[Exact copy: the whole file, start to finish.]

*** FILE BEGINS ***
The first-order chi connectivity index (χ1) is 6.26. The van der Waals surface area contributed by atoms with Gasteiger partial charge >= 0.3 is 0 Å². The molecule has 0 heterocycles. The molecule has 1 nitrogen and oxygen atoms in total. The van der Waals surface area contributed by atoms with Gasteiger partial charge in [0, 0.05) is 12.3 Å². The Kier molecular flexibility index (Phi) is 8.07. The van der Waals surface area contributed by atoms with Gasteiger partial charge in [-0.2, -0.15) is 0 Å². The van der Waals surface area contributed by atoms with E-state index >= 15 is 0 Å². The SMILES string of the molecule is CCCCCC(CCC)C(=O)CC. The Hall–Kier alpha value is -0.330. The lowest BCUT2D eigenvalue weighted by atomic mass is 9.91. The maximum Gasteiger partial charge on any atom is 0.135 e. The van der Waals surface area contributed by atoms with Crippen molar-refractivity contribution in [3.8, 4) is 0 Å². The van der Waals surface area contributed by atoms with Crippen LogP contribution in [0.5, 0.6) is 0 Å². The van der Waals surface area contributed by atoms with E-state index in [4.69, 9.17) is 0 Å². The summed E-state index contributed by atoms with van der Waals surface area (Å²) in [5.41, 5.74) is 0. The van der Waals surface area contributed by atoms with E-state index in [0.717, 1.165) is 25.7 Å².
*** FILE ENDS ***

The first-order chi connectivity index (χ1) is 6.26. The van der Waals surface area contributed by atoms with Gasteiger partial charge >= 0.3 is 0 Å². The molecule has 0 heterocycles. The molecule has 1 nitrogen and oxygen atoms in total. The van der Waals surface area contributed by atoms with Gasteiger partial charge in [0, 0.05) is 12.3 Å². The Kier molecular flexibility index (Phi) is 8.07. The van der Waals surface area contributed by atoms with Gasteiger partial charge in [-0.2, -0.15) is 0 Å². The van der Waals surface area contributed by atoms with E-state index >= 15 is 0 Å². The SMILES string of the molecule is CCCCCC(CCC)C(=O)CC. The Hall–Kier alpha value is -0.330. The lowest BCUT2D eigenvalue weighted by atomic mass is 9.91. The maximum Gasteiger partial charge on any atom is 0.135 e. The van der Waals surface area contributed by atoms with Crippen molar-refractivity contribution in [3.8, 4) is 0 Å². The van der Waals surface area contributed by atoms with Crippen LogP contribution in [0.5, 0.6) is 0 Å². The van der Waals surface area contributed by atoms with E-state index in [4.69, 9.17) is 0 Å². The summed E-state index contributed by atoms with van der Waals surface area (Å²) in [5.41, 5.74) is 0. The van der Waals surface area contributed by atoms with E-state index in [0.717, 1.165) is 25.7 Å².